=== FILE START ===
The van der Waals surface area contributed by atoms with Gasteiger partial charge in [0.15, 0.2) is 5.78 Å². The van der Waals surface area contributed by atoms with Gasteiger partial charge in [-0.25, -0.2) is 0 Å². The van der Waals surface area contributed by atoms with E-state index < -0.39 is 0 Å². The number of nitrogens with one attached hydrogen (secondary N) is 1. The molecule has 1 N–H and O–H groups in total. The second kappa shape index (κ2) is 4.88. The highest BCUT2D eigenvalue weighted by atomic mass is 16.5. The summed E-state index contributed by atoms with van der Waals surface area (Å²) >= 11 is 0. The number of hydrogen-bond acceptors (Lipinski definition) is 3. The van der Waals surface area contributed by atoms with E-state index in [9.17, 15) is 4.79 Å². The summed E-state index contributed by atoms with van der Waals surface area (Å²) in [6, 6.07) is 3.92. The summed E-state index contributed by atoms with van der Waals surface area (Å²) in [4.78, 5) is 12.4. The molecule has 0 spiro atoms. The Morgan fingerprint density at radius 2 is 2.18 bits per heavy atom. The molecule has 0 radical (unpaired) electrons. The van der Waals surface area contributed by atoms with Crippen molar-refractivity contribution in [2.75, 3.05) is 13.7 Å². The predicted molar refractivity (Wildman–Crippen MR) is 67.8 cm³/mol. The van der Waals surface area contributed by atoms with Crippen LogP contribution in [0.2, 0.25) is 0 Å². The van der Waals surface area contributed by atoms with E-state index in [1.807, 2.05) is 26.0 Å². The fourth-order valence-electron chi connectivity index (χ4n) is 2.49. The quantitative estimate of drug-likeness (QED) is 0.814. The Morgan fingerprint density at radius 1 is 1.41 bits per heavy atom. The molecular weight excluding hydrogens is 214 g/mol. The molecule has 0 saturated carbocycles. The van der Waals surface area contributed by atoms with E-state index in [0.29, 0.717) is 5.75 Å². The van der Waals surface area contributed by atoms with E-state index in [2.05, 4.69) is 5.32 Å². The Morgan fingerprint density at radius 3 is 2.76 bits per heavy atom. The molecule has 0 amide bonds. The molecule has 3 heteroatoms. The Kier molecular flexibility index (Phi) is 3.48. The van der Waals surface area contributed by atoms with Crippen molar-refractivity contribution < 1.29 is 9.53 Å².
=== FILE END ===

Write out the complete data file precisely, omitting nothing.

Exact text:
The van der Waals surface area contributed by atoms with Gasteiger partial charge in [0.15, 0.2) is 5.78 Å². The van der Waals surface area contributed by atoms with Gasteiger partial charge in [-0.25, -0.2) is 0 Å². The van der Waals surface area contributed by atoms with E-state index < -0.39 is 0 Å². The number of nitrogens with one attached hydrogen (secondary N) is 1. The molecule has 1 N–H and O–H groups in total. The second kappa shape index (κ2) is 4.88. The highest BCUT2D eigenvalue weighted by atomic mass is 16.5. The summed E-state index contributed by atoms with van der Waals surface area (Å²) >= 11 is 0. The number of hydrogen-bond acceptors (Lipinski definition) is 3. The van der Waals surface area contributed by atoms with E-state index in [9.17, 15) is 4.79 Å². The summed E-state index contributed by atoms with van der Waals surface area (Å²) in [6, 6.07) is 3.92. The summed E-state index contributed by atoms with van der Waals surface area (Å²) in [4.78, 5) is 12.4. The molecule has 0 spiro atoms. The Morgan fingerprint density at radius 2 is 2.18 bits per heavy atom. The molecule has 0 radical (unpaired) electrons. The van der Waals surface area contributed by atoms with Crippen molar-refractivity contribution in [2.75, 3.05) is 13.7 Å². The predicted molar refractivity (Wildman–Crippen MR) is 67.8 cm³/mol. The van der Waals surface area contributed by atoms with Crippen LogP contribution in [0.2, 0.25) is 0 Å². The van der Waals surface area contributed by atoms with E-state index in [1.807, 2.05) is 26.0 Å². The fourth-order valence-electron chi connectivity index (χ4n) is 2.49. The quantitative estimate of drug-likeness (QED) is 0.814. The Morgan fingerprint density at radius 1 is 1.41 bits per heavy atom. The molecular weight excluding hydrogens is 214 g/mol. The molecule has 0 saturated carbocycles. The van der Waals surface area contributed by atoms with E-state index in [0.29, 0.717) is 5.75 Å². The van der Waals surface area contributed by atoms with E-state index in [2.05, 4.69) is 5.32 Å². The Morgan fingerprint density at radius 3 is 2.76 bits per heavy atom. The molecule has 0 amide bonds. The molecule has 3 heteroatoms. The Kier molecular flexibility index (Phi) is 3.48. The van der Waals surface area contributed by atoms with Crippen molar-refractivity contribution < 1.29 is 9.53 Å².